Fortunately, there is an accessible corrective for that tendency: all it takes is a walk back through the Declaration of Independence, the Bill of Rights, and the Constitution to see that the Founders set this country up as a nation of laws rather than as a nation of men. Our founders were acutely aware of the dangers of tribalism, and designed a system of checks and balances to avoid that. Even the simple Deists among them were familiar enough with Christian scriptures to see parallels between tribalist politics and what Saint Paul warned the Corinthians about in 1 Corinthians 1:12, which can be paraphrased as "If you all are running around saying things like 'I belong to Paul' or 'I belong to Apollo' or 'I belong to Cephas,' then you've lost sight of the unity in Christ that we said you all share."

Laws are meant to unite, and shame is meant to divide. That's not to say that shame is not an effective weapon in the arsenal of any functioning conscience, but shame depends on honor, and law sets the bar a little lower, requiring only simple obedience. There are sound reasons why societies built on shame have more than their share of capricious "off the rails" moments (think of the Salem witch trials,  the multi-generational and basically intramural feud between the Hatfields and the McCoys, and the justification for vigilantes and dictators everywhere). It's much better to be "a nation of laws" than "a nation of men."

For all the carping about President Trump's megalomania, he's not the one who put the bully back into the "bully pulpit" or justified executive orders with the pithily arrogant and stunningly dismissive "I've got a pen; and I've got a telephone."

Tribalist thinking encourages a cult of personality, which is why I'm impatient with pundits who talk in terms of "Barack Obama's America" or "Donald Trump's America." Yo, peeps -- ours is one nation, under God, indivisible. No president, good or bad, can lay claim to the American ideal, because it's bigger than him (or her) by design.

Paul Bolt had Thomas More explain the virtue of the law in his magnificent screenplay for A Man for All Seasons. More has a famous conversation while in jail when he's visited by his son-in-law, William Roper, who remonstrates gently with him for not making an effort to get with the program (because only 'getting with the program' will save More's life). Roper correctly surmises that More would give even the devil the benefit of law, but that rectitude shocks him:

Roper: So now you give the devil the benefit of law?
More: Yes! What would you do? Cut a great road through the law to get after the devil?
Roper: Yes, I'd cut down every law in England to do that!
More: Oh? And when the last law was down, and the devil turned 'round on you, where would you hide, Roper, the laws all being flat? This country is planted thick with laws, from coast to coast, Man's laws, not God's! And if you cut them down, and you're just the man to do it, do you really think you could stand upright in the winds that would blow then?

Thomas More was not alone in his enlightened humanist and Christian respect for law. It's not hard to imagine that his contemporary and fellow martyr, John Fisher, could have had a very similar conversation, albeit without an admiring biographer to immortalize his words later. Neither More nor Fisher would be shamed into abandoning principle, because neither one of them confused shame (or honor) with the law founded on recognition of inherent human dignity that Christian influence made bedrock for Western civilization.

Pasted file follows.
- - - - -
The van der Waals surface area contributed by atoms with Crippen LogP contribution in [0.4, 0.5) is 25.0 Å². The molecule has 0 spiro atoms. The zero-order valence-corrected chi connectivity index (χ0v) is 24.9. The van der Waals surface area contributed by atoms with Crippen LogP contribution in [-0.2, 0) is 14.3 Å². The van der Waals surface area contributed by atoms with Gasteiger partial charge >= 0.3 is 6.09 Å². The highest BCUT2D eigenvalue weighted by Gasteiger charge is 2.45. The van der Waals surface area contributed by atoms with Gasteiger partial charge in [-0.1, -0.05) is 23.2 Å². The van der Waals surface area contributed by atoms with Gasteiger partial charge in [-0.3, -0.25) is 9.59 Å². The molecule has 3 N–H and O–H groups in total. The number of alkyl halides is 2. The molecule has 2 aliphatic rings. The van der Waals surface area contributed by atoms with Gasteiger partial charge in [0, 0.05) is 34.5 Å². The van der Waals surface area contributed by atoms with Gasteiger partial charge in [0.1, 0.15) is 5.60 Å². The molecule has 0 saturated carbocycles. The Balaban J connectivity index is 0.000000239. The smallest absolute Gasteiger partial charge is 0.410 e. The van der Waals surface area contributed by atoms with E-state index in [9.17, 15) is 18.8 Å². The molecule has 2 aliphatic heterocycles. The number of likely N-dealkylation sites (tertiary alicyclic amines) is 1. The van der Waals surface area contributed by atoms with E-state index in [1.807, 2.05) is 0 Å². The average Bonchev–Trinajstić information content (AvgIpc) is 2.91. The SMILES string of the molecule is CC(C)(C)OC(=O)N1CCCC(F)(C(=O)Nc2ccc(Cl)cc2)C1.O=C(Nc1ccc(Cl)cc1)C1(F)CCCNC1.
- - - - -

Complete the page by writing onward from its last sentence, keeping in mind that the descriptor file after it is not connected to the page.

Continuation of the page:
Monday, February 13, 2017

The things you learn...

At 0815, flight-deck signal officer Ozzie Osborne (!) whirled a checkered flag in broader and broader, faster and faster eights over his head. First in line, Lieutenant Colonel James Harold Doolittle turned down his wing flaps and revved up his throttle. The heavy plane shook against the brakes. Jimmy had under five hundred feet of taxi before him and a mere six feet of clearance between his right wing and the tower. Even after their Eglin training, the runway looked awfully small to the army fliers, while the waves crashing over the deck seemed mountainous.

Osborne felt in his bones the Hornet's rise and fall, waiting for precisely the right moment. "You knew how long it would take them to run down the deck, and you wanted to start them as the bow started down because it would take them that length of time to get within fifty or seventy-five feet of the bow, and then, as the deck started to come up, you'd actually launch them into the air, or at least horizontal but on the upswing, in fact giving them a boost," said Steven Jurika. This meant that pilots spent most of the taxi heading straight at the waves.

Osborne's flag shot down, Doolittle yanked his feet from the brakes, the carrier tilted, and the lead B-25, filled to the max with fuel and bombs, began its slow shuffle. "He won't make it! He can't make it!" one navy pilot shouted over the din, but when Doolittle was asked later how he felt at that moment, he said, "Confident." The man flying number two to Doolittle, Dick Cole, remembered thinking: "It'd be a pretty bad feeling for everybody behind us if we took off and dropped into the water."

(From the April 18, 1942 Doolittle Raid on Japan as described in the book, Pearl Harbor: From Infamy to Greatness, by Craig Nelson)